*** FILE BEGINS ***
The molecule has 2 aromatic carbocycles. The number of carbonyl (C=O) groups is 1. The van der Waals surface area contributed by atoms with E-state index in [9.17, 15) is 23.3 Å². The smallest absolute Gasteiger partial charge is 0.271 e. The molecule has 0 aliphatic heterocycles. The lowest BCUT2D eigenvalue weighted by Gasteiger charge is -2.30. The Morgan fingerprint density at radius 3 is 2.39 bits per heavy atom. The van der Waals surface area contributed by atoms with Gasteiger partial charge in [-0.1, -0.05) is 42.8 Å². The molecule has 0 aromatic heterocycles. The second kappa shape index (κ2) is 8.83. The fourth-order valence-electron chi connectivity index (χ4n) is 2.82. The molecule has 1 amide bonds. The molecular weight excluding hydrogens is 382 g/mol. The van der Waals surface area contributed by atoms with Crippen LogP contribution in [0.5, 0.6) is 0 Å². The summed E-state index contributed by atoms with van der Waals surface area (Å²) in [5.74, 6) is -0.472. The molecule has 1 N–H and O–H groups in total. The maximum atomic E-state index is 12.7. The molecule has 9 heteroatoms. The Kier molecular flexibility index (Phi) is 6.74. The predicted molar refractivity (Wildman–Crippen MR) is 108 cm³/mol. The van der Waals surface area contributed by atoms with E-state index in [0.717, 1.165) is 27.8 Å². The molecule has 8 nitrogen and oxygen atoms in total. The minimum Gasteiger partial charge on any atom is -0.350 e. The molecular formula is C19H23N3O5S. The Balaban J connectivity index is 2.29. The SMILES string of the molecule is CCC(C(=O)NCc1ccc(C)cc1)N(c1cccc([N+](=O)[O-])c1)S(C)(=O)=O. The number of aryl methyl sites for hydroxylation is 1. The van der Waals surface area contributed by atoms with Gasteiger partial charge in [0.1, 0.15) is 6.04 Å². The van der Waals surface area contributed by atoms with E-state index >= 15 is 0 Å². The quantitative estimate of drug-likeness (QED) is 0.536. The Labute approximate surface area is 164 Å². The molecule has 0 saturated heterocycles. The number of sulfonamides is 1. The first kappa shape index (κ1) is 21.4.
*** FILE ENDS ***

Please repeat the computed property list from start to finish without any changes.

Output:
The molecule has 2 aromatic carbocycles. The number of carbonyl (C=O) groups is 1. The van der Waals surface area contributed by atoms with E-state index in [9.17, 15) is 23.3 Å². The smallest absolute Gasteiger partial charge is 0.271 e. The molecule has 0 aliphatic heterocycles. The lowest BCUT2D eigenvalue weighted by Gasteiger charge is -2.30. The Morgan fingerprint density at radius 3 is 2.39 bits per heavy atom. The van der Waals surface area contributed by atoms with Gasteiger partial charge in [-0.1, -0.05) is 42.8 Å². The molecule has 0 aromatic heterocycles. The second kappa shape index (κ2) is 8.83. The fourth-order valence-electron chi connectivity index (χ4n) is 2.82. The molecule has 1 amide bonds. The molecular weight excluding hydrogens is 382 g/mol. The van der Waals surface area contributed by atoms with Crippen LogP contribution in [0.5, 0.6) is 0 Å². The summed E-state index contributed by atoms with van der Waals surface area (Å²) in [5.74, 6) is -0.472. The molecule has 1 N–H and O–H groups in total. The maximum atomic E-state index is 12.7. The molecule has 9 heteroatoms. The Kier molecular flexibility index (Phi) is 6.74. The predicted molar refractivity (Wildman–Crippen MR) is 108 cm³/mol. The van der Waals surface area contributed by atoms with E-state index in [0.717, 1.165) is 27.8 Å². The molecule has 8 nitrogen and oxygen atoms in total. The minimum Gasteiger partial charge on any atom is -0.350 e. The molecular formula is C19H23N3O5S. The Balaban J connectivity index is 2.29. The SMILES string of the molecule is CCC(C(=O)NCc1ccc(C)cc1)N(c1cccc([N+](=O)[O-])c1)S(C)(=O)=O. The number of aryl methyl sites for hydroxylation is 1. The van der Waals surface area contributed by atoms with Gasteiger partial charge in [0.1, 0.15) is 6.04 Å². The van der Waals surface area contributed by atoms with E-state index >= 15 is 0 Å². The quantitative estimate of drug-likeness (QED) is 0.536. The Labute approximate surface area is 164 Å². The molecule has 0 saturated heterocycles. The number of sulfonamides is 1. The first kappa shape index (κ1) is 21.4.